February Legal Update

Supporting transgender employees in the workplace

Stonewall urges organisations to adopt a zero tolerance position towards gender reassignment discrimination or harassment after a report found many transgender employees hide their gender identity.

In case law, the European Court of Human Rights finds an organisation’s covert surveillance at work infringed employees’ privacy rights.

Survey shows employees hide gender identity

A survey commissioned by Stonewall, a leading LGBT charity, has shown that one in eight transgender employees has reported an attack by a customer or colleague, and “alarming” numbers have been subject to discrimination at work. The survey also found that transgender employees are disguising their gender identity in order to protect themselves. A zero tolerance stance to discrimination is needed, says Stonewall. 

Council extends maternity leave for employees with premature babies

Further to recent campaigns from premature baby groups, Waltham Forest Council has taken the step of offering extended maternity and paternity leave to employees whose premature baby has to spend a period of time in hospital. The effect of this entirely voluntary measure is to ensure that mothers are still able to take a maximum 52 weeks’ maternity leave at home to bond with the baby, rather than having a sometimes significant period of that leave taken up by accompanying the baby in hospital.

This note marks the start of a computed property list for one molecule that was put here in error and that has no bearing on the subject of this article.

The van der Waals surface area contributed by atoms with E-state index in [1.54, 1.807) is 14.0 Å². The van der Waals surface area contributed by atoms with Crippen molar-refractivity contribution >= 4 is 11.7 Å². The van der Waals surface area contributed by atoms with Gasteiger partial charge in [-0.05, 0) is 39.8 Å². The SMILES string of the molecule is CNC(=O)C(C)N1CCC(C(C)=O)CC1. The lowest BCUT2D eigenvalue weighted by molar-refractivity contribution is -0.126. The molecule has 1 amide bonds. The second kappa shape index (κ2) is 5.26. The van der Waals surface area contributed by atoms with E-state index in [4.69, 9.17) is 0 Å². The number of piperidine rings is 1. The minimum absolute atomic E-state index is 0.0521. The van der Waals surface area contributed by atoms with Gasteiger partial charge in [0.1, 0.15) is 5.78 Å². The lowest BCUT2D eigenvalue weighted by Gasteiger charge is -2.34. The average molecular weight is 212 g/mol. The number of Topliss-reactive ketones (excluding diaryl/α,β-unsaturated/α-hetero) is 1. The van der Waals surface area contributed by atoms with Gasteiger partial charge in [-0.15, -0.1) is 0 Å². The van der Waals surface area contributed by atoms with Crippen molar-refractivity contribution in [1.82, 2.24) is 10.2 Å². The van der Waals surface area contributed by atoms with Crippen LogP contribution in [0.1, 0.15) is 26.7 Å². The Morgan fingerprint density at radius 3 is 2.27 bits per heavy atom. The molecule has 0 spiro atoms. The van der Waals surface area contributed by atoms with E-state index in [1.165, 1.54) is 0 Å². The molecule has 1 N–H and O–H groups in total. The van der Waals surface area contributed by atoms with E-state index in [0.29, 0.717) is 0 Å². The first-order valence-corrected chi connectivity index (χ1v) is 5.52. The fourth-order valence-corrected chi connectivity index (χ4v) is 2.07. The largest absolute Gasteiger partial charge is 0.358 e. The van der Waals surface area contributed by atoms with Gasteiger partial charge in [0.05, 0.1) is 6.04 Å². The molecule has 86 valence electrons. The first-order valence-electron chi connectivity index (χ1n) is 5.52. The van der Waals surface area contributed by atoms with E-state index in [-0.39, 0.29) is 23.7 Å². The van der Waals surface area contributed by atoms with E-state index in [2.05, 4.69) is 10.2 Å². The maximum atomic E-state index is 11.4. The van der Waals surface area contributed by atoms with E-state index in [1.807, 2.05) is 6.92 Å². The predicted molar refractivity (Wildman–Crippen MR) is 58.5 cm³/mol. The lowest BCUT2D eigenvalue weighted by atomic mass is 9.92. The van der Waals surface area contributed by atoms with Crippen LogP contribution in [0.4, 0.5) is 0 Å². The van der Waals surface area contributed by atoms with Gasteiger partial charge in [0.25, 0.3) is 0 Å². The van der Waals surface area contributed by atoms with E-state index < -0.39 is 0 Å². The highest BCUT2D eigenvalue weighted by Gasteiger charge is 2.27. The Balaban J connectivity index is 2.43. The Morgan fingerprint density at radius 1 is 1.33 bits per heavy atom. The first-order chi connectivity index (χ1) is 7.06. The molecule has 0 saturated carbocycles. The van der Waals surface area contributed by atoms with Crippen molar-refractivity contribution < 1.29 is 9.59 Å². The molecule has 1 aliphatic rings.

Fawcett Society urges the Government to enhance discrimination laws

A number of reforms should be made to the existing framework of discrimination against women, the Fawcett Society says. A recent report by the Society has criticised the extent of current protection and calls for changes in the following areas:

  • pay – the Society recommends that the service qualification for statutory maternity pay be removed; and an extension of the current gender pay gap reporting requirement to smaller companies
  • leave – introduction of a right to reasonable time off for breastfeeding mothers and
  • harassment – bringing back the requirement on organisations to protect workers against 3rd party harassment.

Case law

A Spanish organisation breached its employees’ human rights when it set up covert surveillance in response to suspicions of theft, the European Court of Human Rights has found.

The Employment Appeal Tribunal (EAT) found that an employee was unfairly dismissed upon the termination of her fixed-term contract because her employer did not consider offering her any other vacancies nor did it allow an appeal.

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